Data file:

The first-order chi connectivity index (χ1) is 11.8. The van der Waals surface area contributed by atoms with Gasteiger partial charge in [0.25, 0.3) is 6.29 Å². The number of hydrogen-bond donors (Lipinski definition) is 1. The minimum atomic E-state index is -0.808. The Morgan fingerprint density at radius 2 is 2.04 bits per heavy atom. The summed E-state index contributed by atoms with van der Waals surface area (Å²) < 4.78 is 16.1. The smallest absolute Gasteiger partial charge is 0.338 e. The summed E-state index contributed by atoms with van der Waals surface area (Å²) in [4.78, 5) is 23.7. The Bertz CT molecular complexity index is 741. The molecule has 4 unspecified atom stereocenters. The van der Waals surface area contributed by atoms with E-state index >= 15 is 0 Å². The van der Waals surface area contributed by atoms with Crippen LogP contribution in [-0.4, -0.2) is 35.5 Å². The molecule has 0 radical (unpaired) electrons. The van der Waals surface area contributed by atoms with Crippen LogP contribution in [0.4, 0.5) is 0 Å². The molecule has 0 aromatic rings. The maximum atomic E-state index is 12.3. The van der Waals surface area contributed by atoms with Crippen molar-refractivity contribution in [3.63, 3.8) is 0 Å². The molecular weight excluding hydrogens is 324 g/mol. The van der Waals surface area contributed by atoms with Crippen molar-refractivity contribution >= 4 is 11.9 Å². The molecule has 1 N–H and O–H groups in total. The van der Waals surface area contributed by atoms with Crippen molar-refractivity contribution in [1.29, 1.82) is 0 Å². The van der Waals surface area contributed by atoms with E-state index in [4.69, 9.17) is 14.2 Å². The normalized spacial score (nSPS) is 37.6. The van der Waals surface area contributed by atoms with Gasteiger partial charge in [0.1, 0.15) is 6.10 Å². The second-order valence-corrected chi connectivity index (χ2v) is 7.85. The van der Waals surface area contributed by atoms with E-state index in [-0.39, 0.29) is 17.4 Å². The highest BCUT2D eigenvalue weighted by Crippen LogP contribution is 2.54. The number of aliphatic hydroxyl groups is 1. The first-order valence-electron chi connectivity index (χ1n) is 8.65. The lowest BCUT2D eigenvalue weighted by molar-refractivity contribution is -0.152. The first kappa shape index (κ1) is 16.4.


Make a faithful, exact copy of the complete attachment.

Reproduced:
The first-order chi connectivity index (χ1) is 11.8. The van der Waals surface area contributed by atoms with Gasteiger partial charge in [0.25, 0.3) is 6.29 Å². The number of hydrogen-bond donors (Lipinski definition) is 1. The minimum atomic E-state index is -0.808. The Morgan fingerprint density at radius 2 is 2.04 bits per heavy atom. The summed E-state index contributed by atoms with van der Waals surface area (Å²) < 4.78 is 16.1. The smallest absolute Gasteiger partial charge is 0.338 e. The summed E-state index contributed by atoms with van der Waals surface area (Å²) in [4.78, 5) is 23.7. The Bertz CT molecular complexity index is 741. The molecule has 4 unspecified atom stereocenters. The van der Waals surface area contributed by atoms with E-state index >= 15 is 0 Å². The van der Waals surface area contributed by atoms with Crippen LogP contribution in [-0.4, -0.2) is 35.5 Å². The molecule has 0 radical (unpaired) electrons. The van der Waals surface area contributed by atoms with Crippen LogP contribution in [0.4, 0.5) is 0 Å². The molecule has 0 aromatic rings. The maximum atomic E-state index is 12.3. The van der Waals surface area contributed by atoms with Crippen molar-refractivity contribution in [3.63, 3.8) is 0 Å². The molecular weight excluding hydrogens is 324 g/mol. The van der Waals surface area contributed by atoms with Crippen molar-refractivity contribution >= 4 is 11.9 Å². The molecule has 1 N–H and O–H groups in total. The van der Waals surface area contributed by atoms with Crippen molar-refractivity contribution in [1.29, 1.82) is 0 Å². The van der Waals surface area contributed by atoms with E-state index in [4.69, 9.17) is 14.2 Å². The normalized spacial score (nSPS) is 37.6. The van der Waals surface area contributed by atoms with Gasteiger partial charge in [0.1, 0.15) is 6.10 Å². The second-order valence-corrected chi connectivity index (χ2v) is 7.85. The van der Waals surface area contributed by atoms with E-state index in [-0.39, 0.29) is 17.4 Å². The highest BCUT2D eigenvalue weighted by Crippen LogP contribution is 2.54. The number of aliphatic hydroxyl groups is 1. The first-order valence-electron chi connectivity index (χ1n) is 8.65. The lowest BCUT2D eigenvalue weighted by molar-refractivity contribution is -0.152. The first kappa shape index (κ1) is 16.4.